Tagged: grief

Word or Deed Ministry?

Should a Church focus exclusively on the Ministry of the Word or on a Ministry of Deeds? As the news of Jesus’ authority over nature and disease spread, soon there were overwhelming crowds gathering in wonder of what Jesus would do next. As the crowds impeded His ability to preach and their needs consumed His time, He would move to another town or even into the wilderness so that He could continue to freely preach the Good News about the Kingdom.  Jesus sought and found a beautiful equilibrium of word and deed in ministry. His Deed ministry was always about compassionately giving relief to people and families from their suffering, grief, misery, and distress. While His Word ministry was always about compassionately calling people and families to Faith and Repentance dealing with their deepest suffering, grief. misery and distress: their sin. In the ministry of Christ there was a synergy and integration of Deeds and Words working together so people would believe the message of the gospel. He saw ALL people as sick, all people as sinners and it was only those who admitted their need for the Doctor of their Souls who qualified for a place in his kingdom.

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Jesus, please numb my pain!

Do you want to heal it or just numb the pain?” That’s what the Pharmacist asked a 12- year-old John Estorge in response to complaints of burning mouth ulcers. Not being a fan of pain, I contemplated the question for a moment thinking,  “Who cares about healing, I just want it to stop hurtingI’ll take the topical anesthetic please!”

I’ve discovered this same principle working in my children who don’t care for healing treatments for their skinned knees, or to endure the necessary pain associated with the extraction of a splinter, they just want band-aids. Sadly, this is often our typical response to the difficulties in our lives even as we pray. We don’t typically think that our real problem is the principle of sin living within us. Instead we blame circumstances or find fault with others as the real problem. We pray, “God, please change these circumstances, give me relief to my pain, and please change the way this other person acts.” While we anticipate that the remedy will come by a relief of our pain, a change in circumstances or the repentance of others, we fail to identify the real issue: our own personal sin and miss the real cure: forgiveness of our sins and getting closer to Jesus.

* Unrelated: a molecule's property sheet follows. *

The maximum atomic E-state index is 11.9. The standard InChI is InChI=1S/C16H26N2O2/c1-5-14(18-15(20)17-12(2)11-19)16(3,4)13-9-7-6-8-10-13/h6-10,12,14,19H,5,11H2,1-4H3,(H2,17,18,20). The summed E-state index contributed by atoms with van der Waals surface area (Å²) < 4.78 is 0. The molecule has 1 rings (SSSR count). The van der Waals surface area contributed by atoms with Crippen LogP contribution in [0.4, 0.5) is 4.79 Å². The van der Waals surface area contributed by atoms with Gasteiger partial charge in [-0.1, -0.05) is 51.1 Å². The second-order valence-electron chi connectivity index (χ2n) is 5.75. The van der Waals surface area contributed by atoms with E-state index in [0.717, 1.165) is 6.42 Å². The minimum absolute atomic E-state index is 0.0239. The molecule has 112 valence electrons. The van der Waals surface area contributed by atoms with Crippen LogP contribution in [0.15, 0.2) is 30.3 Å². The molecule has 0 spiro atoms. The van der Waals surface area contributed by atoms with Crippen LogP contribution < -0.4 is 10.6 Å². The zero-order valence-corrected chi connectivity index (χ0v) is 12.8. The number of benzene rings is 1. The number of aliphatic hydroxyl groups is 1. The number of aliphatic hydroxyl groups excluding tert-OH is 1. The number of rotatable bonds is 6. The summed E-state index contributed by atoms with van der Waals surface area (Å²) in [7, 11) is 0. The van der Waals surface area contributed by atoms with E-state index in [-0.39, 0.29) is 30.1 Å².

We are often like children who just want the punishment to end, rather than seeking forgiveness for the offense. Or we’re like the paralyzed man and his friends who sought  the healing of a physical limitation instead of the greater need, the forgiveness of His sins and drawing closer to Christ (Cf. Mark 2:1-12). The paralyzed man was surprised by what His encounter with the Savior delivered to him. Jesus went beyond everyone’s expectations to give more than what was requested to get to the root of the problem: “When Jesus saw their faith, he said to the paralytic, ‘Son, your sins are forgiven.'”

Jesus bestows health to the body, beginning with not only the removal of the cause and origin of disease, but in meeting his and our REAL NEED. We all need this ongoing inner healing of our hearts so we can experience the forgiveness of our sin, the resolving of our guilt and shame, the mitigation of our our anger, and the settling of our minds in the midst of fears. This only happens as we get closer to the Lord who through His Son, has healed you of the only disease that can really kill you, your sin. He is the Only One who has the authority and power to provide the only real cure, forgiveness. What we need so much more than a numbing of the pain or a change in circumstances is getting our hearts closer to a God who has declared us Right with Him through the work of His Son.